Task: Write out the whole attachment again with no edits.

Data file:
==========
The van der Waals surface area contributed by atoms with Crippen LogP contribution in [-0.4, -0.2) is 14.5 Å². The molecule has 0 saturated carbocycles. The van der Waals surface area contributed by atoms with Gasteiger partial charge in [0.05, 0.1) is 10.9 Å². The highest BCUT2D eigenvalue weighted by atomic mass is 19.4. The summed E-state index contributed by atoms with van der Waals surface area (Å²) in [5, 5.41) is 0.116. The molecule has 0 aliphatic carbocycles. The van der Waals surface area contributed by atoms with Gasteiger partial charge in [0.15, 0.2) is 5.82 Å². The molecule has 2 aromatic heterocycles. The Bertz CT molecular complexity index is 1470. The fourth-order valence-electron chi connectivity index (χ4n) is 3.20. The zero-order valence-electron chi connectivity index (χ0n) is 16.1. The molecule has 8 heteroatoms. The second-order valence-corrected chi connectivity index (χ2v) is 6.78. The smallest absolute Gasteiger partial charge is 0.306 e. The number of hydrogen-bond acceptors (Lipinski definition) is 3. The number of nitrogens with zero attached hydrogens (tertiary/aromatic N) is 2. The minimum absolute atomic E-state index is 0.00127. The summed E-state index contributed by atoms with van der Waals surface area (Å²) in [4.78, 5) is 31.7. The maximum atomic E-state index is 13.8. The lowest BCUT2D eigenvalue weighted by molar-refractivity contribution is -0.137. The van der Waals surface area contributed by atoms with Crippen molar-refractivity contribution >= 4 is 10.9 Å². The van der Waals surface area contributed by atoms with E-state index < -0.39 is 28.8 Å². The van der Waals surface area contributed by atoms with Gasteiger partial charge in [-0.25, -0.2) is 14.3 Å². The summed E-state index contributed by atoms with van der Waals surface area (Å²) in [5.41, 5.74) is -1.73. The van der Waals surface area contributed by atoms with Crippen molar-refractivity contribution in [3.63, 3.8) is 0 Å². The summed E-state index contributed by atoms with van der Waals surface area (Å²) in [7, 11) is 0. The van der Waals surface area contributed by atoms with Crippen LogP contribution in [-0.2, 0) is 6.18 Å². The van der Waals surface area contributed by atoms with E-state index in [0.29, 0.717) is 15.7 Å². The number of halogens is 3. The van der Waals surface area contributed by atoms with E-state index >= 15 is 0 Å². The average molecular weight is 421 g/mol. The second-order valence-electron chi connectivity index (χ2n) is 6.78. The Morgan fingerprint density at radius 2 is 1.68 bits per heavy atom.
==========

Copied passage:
The van der Waals surface area contributed by atoms with Crippen LogP contribution in [-0.4, -0.2) is 14.5 Å². The molecule has 0 saturated carbocycles. The van der Waals surface area contributed by atoms with Gasteiger partial charge in [0.05, 0.1) is 10.9 Å². The highest BCUT2D eigenvalue weighted by atomic mass is 19.4. The summed E-state index contributed by atoms with van der Waals surface area (Å²) in [5, 5.41) is 0.116. The molecule has 0 aliphatic carbocycles. The van der Waals surface area contributed by atoms with Gasteiger partial charge in [0.15, 0.2) is 5.82 Å². The molecule has 2 aromatic heterocycles. The Bertz CT molecular complexity index is 1470. The fourth-order valence-electron chi connectivity index (χ4n) is 3.20. The zero-order valence-electron chi connectivity index (χ0n) is 16.1. The molecule has 8 heteroatoms. The second-order valence-corrected chi connectivity index (χ2v) is 6.78. The smallest absolute Gasteiger partial charge is 0.306 e. The number of hydrogen-bond acceptors (Lipinski definition) is 3. The number of nitrogens with zero attached hydrogens (tertiary/aromatic N) is 2. The minimum absolute atomic E-state index is 0.00127. The summed E-state index contributed by atoms with van der Waals surface area (Å²) in [4.78, 5) is 31.7. The maximum atomic E-state index is 13.8. The lowest BCUT2D eigenvalue weighted by molar-refractivity contribution is -0.137. The van der Waals surface area contributed by atoms with Crippen molar-refractivity contribution >= 4 is 10.9 Å². The van der Waals surface area contributed by atoms with E-state index < -0.39 is 28.8 Å². The van der Waals surface area contributed by atoms with Gasteiger partial charge in [-0.25, -0.2) is 14.3 Å². The summed E-state index contributed by atoms with van der Waals surface area (Å²) in [5.41, 5.74) is -1.73. The van der Waals surface area contributed by atoms with Crippen molar-refractivity contribution in [3.63, 3.8) is 0 Å². The summed E-state index contributed by atoms with van der Waals surface area (Å²) in [7, 11) is 0. The van der Waals surface area contributed by atoms with Crippen LogP contribution in [-0.2, 0) is 6.18 Å². The van der Waals surface area contributed by atoms with E-state index in [0.29, 0.717) is 15.7 Å². The number of halogens is 3. The van der Waals surface area contributed by atoms with E-state index >= 15 is 0 Å². The average molecular weight is 421 g/mol. The second-order valence-electron chi connectivity index (χ2n) is 6.78. The Morgan fingerprint density at radius 2 is 1.68 bits per heavy atom.